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Mutagen sensitivity may predict lung protection by amifostine for patients with locally advanced non-small cell lung cancer treated by chemoradiotherapy.

Authors
  • Komaki, Ritsuko
  • Chang, Joe Y
  • Wu, Xifeng
  • Allen, Pamela K
  • Milas, Luka
  • Liao, Zhongxing
  • Fossella, Frank V
  • Travis, Elizabeth
  • Spitz, Margaret R
Type
Published Article
Journal
Seminars in Oncology
Publisher
Elsevier - WB Saunders
Publication Date
Apr 01, 2005
Volume
32
Issue
2 Suppl 3
Identifiers
PMID: 16015542
Source
Medline
License
Unknown

Abstract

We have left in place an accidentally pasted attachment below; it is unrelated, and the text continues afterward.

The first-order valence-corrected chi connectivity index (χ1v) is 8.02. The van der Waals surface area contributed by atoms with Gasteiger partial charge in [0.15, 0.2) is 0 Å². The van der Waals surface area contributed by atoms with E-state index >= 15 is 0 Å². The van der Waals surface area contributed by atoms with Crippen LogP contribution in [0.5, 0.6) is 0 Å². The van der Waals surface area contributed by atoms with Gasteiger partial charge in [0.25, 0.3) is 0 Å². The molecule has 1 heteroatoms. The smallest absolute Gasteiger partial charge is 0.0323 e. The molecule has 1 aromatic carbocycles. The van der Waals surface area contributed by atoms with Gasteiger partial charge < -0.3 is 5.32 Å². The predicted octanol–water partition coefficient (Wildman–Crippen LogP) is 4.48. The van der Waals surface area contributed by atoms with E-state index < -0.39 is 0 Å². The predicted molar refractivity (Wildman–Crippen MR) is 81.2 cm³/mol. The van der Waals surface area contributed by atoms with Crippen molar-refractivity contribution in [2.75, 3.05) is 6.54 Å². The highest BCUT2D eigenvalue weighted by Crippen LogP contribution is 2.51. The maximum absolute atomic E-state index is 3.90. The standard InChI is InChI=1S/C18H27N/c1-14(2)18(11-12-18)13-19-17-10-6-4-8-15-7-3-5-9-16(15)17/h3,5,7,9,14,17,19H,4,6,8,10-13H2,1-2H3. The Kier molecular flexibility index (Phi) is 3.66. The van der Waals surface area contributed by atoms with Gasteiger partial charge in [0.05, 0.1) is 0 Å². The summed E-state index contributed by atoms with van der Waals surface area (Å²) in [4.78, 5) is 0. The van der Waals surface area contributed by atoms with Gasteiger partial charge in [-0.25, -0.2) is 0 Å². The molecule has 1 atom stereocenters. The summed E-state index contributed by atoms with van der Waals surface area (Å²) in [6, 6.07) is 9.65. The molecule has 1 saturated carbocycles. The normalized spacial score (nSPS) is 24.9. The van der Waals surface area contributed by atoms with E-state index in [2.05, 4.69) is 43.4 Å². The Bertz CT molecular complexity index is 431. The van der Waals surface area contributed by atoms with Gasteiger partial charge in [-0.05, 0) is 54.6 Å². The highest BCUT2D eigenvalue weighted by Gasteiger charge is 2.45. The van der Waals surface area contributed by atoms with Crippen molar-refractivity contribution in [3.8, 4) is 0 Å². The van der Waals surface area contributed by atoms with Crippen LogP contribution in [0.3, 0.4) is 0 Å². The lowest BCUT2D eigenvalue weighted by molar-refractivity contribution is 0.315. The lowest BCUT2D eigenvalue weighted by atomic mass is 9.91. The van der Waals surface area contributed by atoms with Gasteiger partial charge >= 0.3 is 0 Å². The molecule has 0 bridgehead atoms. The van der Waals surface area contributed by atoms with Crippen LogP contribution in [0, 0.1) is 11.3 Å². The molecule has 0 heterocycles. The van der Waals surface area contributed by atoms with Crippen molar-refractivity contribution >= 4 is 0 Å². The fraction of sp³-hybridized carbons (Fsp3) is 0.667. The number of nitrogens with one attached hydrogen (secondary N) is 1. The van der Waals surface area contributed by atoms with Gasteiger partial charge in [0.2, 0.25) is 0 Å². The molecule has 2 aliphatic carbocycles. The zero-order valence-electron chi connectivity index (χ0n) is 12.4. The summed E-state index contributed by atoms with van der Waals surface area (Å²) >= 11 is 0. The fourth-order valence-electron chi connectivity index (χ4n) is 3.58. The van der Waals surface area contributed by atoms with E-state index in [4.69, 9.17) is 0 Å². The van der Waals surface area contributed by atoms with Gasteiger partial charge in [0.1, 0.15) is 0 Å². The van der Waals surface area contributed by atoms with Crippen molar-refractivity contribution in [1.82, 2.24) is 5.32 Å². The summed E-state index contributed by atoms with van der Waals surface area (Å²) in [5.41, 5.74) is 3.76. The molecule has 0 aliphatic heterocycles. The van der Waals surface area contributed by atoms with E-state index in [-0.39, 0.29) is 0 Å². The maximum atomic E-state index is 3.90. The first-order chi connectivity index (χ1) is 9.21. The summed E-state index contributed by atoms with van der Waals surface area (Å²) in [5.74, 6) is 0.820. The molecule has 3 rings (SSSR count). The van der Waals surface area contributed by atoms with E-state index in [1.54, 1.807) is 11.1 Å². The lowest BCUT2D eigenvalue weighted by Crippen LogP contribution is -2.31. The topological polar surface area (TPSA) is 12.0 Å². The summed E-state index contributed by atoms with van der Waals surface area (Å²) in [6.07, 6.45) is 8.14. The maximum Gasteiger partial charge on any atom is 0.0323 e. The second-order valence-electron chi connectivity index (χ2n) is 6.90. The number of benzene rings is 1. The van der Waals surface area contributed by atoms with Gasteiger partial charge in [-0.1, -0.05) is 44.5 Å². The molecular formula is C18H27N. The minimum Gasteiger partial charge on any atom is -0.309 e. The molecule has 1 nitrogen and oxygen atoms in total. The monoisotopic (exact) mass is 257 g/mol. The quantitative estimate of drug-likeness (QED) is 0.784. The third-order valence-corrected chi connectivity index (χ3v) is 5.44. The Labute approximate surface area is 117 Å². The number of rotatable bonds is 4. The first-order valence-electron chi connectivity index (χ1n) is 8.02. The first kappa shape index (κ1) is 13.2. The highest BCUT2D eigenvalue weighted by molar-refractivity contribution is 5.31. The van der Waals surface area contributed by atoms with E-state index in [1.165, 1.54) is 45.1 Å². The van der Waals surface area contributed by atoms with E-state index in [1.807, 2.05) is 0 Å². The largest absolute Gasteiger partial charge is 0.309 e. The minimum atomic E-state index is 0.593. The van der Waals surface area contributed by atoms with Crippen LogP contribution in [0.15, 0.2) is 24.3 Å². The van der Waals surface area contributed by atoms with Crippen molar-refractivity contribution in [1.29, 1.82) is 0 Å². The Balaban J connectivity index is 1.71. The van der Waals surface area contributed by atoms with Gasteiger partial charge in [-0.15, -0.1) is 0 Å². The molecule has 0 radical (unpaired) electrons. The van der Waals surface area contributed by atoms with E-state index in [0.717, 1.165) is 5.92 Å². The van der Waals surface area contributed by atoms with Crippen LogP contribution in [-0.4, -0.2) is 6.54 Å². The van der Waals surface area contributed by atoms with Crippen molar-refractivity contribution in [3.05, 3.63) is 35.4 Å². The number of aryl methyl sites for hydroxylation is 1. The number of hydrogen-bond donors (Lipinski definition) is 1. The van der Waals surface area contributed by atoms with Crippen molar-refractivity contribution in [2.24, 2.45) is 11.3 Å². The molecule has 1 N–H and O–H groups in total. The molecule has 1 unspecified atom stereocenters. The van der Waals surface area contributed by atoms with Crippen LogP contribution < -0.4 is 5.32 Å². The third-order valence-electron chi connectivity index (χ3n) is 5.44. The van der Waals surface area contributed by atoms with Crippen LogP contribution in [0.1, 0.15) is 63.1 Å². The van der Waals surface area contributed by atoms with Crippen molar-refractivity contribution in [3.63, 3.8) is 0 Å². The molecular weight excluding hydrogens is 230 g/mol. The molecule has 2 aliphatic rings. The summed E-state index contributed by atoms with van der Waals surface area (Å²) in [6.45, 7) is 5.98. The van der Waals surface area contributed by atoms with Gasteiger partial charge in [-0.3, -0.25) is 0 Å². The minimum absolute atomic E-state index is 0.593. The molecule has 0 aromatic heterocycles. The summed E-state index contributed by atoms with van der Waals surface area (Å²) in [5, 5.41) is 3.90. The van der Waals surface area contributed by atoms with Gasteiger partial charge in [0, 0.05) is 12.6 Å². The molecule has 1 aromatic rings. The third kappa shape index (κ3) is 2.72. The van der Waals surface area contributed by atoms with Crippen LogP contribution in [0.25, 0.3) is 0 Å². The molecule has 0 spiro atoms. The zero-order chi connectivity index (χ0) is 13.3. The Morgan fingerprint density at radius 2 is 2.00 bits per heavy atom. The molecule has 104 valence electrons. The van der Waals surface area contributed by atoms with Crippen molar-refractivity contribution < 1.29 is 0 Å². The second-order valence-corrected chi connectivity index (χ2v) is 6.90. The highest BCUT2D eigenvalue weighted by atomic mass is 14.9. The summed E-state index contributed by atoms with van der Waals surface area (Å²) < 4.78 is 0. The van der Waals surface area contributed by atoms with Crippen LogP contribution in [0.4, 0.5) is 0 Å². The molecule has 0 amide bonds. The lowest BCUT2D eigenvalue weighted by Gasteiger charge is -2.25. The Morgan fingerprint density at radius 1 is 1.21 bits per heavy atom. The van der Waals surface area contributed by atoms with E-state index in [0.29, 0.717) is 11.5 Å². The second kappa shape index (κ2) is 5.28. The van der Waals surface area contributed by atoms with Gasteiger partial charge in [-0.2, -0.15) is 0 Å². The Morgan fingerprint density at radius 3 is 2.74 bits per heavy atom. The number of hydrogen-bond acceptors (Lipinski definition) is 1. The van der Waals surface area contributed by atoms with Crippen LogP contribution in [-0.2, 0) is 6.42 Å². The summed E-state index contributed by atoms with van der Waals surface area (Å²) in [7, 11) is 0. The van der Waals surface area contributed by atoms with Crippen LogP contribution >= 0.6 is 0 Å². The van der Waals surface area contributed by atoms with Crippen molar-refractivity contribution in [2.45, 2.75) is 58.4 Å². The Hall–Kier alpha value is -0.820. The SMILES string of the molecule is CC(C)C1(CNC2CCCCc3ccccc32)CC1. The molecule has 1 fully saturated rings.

Amifostine (AMF) has been shown to protect some normal tissues from acute effects of radiation therapy +/- chemotherapy. We enrolled 62 patients in a randomized study investigating the efficacy of AMF: 31 had concurrent chemoradiation for non-small cell lung cancer and 31 had the same treatment + AMF. AMF reduced the frequency and severity of esophagitis, pneumonitis, and neutropenic fever. We have tried to identify patients who get more benefit from AMF by checking their DNA repair capability of normal cells. It was hypothesized that DNA repair capacity from patients' lymphocytes damaged by bleomycin could predict their normal tissue sensitivity to chemoradiation and could be protected by AMF. Forty-six of the 62 patients provided pretreatment blood for assessment of mutagen sensitivity (MS) using a peripheral lymphocyte assay that infers DNA repair capacity from cellular damage remaining after in vitro mutagenic exposure and recovery. Bleomycin-induced chromosome breaks in 50 metaphases were counted and expressed as the mean number of breaks per cell. Patients with an average of more than one break/cell were deemed to exhibit the MS phenotype. Data analysis used Pearson's chi-square and Kaplan-Meier survival function estimates with Strata 8.2 statistical software. The Log-rank test was used to assess the equality of survival function using a P value of .05. Twelve patients (10 AMF, 2 control) exhibited the MS phenotype. The remaining 34 patients (13 AMF, 21 control) were considered to have normal DNA repair. There were no significant differences in overall survival, disease specific survival, or local control by MS. Those with high MS had shorter distant metastasis-free survival compared with low MS patients ( P = .029). There were no differences in severe esophagitis or neutropenic fever by MS. Both high and low MS patients from the control group developed severe lung fibrosis compared with five of 21 who had AMF ( P = .025). The incidence of grade 3/4 lung fibrosis was two of 10 with AMF compared with two of two in the control group ( P = .025) with higher MS. Higher MS was associated with shorter distant metastasis-free survival and more frequent grade 3/4 lung fibrosis. AMF reduced the incidence of grade 3/4 lung fibrosis among higher MS. These data suggest that MS might help identify subgroups of patients who could receive more benefit from AMF with respect to lung damage.

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